Group Show DePaul Museum Chicago, IL
Group show in Chicago with Jimmy James Canales, Melissa Leandro, Emilio Rojas, and myself. Curated by Mia Lopez. Opens September 12, 2019
Remember Where You Are presents work by four emerging artists based in San Antonio and Chicago who use performance, sculpture, and textiles to make visible untold narratives of heritage and place, while questioning practices of exclusion and erasure. Their works are informed by layering personal and public histories to imagine new methods for navigating the world around us.
Entre Lineas three-woman show
I'm delighted to be curated into this exhibition by Coka Trevino at the Austin Public Library Gallery Space along with Luisa Duarte and Maria Fernando Barrero. Opening day is August 29th at 6pm.
Texas Resident Artist at Artpace Summer 2018
I'm honored to be a part of this curatorial vision by Dr. Jeffreen Hayes. Thanks to Jeffreen and Veronique Le Melle!
Public Art Install 2018
My photo mural 'Si la Tierra Pudiera Hablar' will be installed in the Henry B. Gonzalez Convention Center in January 2018 as a permanent piece. Check out all the other artworks by Latin@ artists in the place!
Solo Exhibition at South Texas College in McAllen
I'm excited for the opportunity to show in McAllen and see the culmination of work from the past year come together into one room. Show runs through October 11th, when there will be an aritst talk and closing reception.
South Texas College Library Art Gallery - Pecan Campus
3201 W. Pecan Blvd., McAllen, TX 78501 Get directions
Under the Gun/ WEEDS at Sala Diaz
Michele Monseau, director of Three Walls Gallery in San Antonio, curated a two-person exhibition inside the Sala Diaz gallery this summer titled 'Under the Gun', an exhibition portraying the pressure created by the current political climate. The work from this show can be seen on this site under the title WEEDS. Copy and paste the link below to read the write up by Elda Silva in the Express News.
El Color de la Obra Exhibit August 2016
Opening Reception for this body of work will be at the Guadalupe Cultural Arts Center on Friday August 12, 2016 from 6-9pm.
Interested in the historical anecdotes of South Texas, Jenelle Esparza’s newest body of work focuses in on cotton production and the predominately Latino labor force in cotton manufacturing along the US/ Mexico border. As a native of South Texas, with intergenerational ties to the picking fields, Esparza’s family is directly linked to this history. Through the use of photography and sculpture she is cultivating a conceptual documentation of the agricultural history of cotton. The exhibition aims to serve [within the borderlands] as an educational tool in understanding the social, economic, civil, and feminist lineage that was formed by cotton.
El Color de la Obra is funded by a San Antonio Artist Grant through the National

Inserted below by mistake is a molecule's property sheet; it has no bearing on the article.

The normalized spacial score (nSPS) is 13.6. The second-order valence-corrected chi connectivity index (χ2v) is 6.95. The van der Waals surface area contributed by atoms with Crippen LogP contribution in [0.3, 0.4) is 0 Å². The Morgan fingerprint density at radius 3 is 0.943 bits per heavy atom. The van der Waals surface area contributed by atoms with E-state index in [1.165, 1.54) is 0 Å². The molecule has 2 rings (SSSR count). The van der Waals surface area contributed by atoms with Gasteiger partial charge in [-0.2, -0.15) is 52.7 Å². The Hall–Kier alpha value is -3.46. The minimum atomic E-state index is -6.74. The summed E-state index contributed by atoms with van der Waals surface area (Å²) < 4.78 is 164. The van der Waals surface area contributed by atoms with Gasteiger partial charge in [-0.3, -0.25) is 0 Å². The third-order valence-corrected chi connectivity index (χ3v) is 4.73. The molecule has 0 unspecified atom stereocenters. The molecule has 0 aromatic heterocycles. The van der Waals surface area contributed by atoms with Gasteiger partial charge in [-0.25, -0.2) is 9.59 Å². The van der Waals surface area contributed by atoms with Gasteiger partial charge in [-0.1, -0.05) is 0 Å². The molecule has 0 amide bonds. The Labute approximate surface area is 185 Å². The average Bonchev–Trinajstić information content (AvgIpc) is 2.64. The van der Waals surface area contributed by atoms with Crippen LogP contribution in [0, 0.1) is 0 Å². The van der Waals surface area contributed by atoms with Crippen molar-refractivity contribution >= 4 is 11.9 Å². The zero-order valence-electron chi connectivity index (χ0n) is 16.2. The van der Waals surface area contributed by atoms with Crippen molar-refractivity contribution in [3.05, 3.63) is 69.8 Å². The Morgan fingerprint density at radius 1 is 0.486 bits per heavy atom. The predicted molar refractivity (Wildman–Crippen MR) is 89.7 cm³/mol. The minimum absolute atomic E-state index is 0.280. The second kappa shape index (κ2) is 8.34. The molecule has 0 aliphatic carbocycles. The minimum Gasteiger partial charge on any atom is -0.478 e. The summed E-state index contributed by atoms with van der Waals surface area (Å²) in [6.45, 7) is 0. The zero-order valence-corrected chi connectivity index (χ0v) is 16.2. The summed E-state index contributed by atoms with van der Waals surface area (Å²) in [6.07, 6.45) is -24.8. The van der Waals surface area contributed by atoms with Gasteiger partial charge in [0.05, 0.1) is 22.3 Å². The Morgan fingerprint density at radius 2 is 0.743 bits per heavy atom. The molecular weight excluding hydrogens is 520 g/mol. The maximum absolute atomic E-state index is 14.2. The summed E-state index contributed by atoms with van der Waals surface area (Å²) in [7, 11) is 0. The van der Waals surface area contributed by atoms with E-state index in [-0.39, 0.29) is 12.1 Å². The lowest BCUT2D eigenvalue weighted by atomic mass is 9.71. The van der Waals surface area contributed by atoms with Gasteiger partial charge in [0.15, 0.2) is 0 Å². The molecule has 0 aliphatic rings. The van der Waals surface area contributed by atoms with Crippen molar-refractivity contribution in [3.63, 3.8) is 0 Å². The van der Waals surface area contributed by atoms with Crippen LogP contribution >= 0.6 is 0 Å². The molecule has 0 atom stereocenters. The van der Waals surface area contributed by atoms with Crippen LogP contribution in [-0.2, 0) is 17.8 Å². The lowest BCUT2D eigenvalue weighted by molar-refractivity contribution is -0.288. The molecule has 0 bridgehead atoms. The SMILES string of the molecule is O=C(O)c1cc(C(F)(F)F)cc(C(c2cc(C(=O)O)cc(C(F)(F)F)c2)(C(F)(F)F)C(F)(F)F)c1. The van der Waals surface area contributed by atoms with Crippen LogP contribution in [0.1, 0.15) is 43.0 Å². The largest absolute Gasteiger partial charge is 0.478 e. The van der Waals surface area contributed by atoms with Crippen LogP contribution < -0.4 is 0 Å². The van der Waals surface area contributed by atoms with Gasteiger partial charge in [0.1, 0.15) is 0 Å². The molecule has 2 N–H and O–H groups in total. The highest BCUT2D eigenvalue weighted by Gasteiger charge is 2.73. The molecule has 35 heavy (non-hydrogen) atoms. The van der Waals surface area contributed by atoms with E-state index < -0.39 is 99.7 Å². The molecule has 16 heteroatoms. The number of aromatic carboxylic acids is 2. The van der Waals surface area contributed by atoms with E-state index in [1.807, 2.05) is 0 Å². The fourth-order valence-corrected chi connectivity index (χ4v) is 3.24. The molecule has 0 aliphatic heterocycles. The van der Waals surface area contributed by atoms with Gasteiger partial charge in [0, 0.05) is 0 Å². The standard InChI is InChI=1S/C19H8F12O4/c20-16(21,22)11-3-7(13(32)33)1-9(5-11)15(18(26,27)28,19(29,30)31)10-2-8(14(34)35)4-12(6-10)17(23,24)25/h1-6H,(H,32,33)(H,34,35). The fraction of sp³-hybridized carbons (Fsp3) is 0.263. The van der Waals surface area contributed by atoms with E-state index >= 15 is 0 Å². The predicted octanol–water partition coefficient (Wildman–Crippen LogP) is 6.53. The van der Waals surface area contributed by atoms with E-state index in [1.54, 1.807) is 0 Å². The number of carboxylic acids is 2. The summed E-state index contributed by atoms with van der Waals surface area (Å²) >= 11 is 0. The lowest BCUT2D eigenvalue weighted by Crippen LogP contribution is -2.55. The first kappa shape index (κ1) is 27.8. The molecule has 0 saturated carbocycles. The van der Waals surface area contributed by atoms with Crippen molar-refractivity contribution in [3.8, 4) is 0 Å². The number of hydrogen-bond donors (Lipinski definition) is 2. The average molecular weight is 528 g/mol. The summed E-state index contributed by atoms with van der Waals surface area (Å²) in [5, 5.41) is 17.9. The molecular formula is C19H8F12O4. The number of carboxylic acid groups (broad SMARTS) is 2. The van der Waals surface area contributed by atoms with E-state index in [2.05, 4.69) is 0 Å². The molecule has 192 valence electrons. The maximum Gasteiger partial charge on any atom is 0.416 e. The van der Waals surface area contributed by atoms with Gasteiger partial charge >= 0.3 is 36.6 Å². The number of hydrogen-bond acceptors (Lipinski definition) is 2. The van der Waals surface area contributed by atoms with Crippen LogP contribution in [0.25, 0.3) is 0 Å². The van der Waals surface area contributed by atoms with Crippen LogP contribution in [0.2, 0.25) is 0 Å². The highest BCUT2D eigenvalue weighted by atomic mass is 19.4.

Association of Latino Arts and Culture (NALAC).
Copy and paste this link for event info: http://www.guadalupeculturalarts.org/opening-reception/
NALAC Grant Recipient
I'm humbled to announce my recent NALAC grant award to continue my work on Latinos in the cotton industry during the 20th century. This project means a lot to me as it tells about my family history as well as the lineage of most Latinos in South Texas. Many thanks to NALAC for this wonderful opportunity.
Exhibition Opens December 3, 2015 and runs through January 29.
The exhibiting artists were asked to create artwork about San Antonio's plaza's and their role in building the unique culture in the city. The historical site of Military Plaza (now City Hall and Plaza de Armas) was the town center of San Antonio in the 19th century and was the major space for commerce and exchange in that time period. The focus of my project is on the role of women in relation to this site which brought me to the wonderful Chili Queens. These women who played a key role in building this ‘exotic’ San Antonio culture had chili stands in the plazas and sold spicy chile con carne and tamales to residents and travelers. The Chili Queens of San Antonio made their first appearance as cooks for the soldiers in the first Presidio de Bexár and continued their chili stands in the San Antonio plazas throughout the 19th-20th centuries. Though they were merely cooking some of the poorest food, it gained so much notoriety that it is believed their recipe is the reason chili became the state dish of Texas, and it started in San Antonio because of these women. By the time the city health department shut them down in the mid 1930's, that had put a stop to a nearly 200 year tradition for the chili queens.
Blurred Lines: Fotoseptiembre 2015
JENELLE ESPARZA, JOAN FREDERICK, JUSTIN PARR, RAY SANTISTEBAN
(San Antonio, TX)
Curated by Rigoberto Luna
725 South Presa Street, San Antonio, TX 78210
Opening reception: Friday, September 4, 2015, 6 pm – Midnight
Exhibit on display: September 4 – 26, 2015
Viewing hours: By appointment, Mon – Sat, Noon – 6 pm
Contact: Roland Fuentes (210) 862-8875 | firstname.lastname@example.org
Rigoberto Luna (210) 445-6997 | email@example.com
Live Music and DJ all evening | Free and open to the public
R Gallery is pleased to announce Blurred Lines, our 2015 FOTOSEPTIEMBRE USA exhibition. This exhibit brings together four San Antonio photographers who work with a combination of traditional and new digital processes, together with sculpture, drawing, installation and video, to break out of the traditional 2D format of photographic prints. Each artist has developed a unique approach to bringing photographs to life with a new genre of art making, blurring the lines between traditional photography and new media.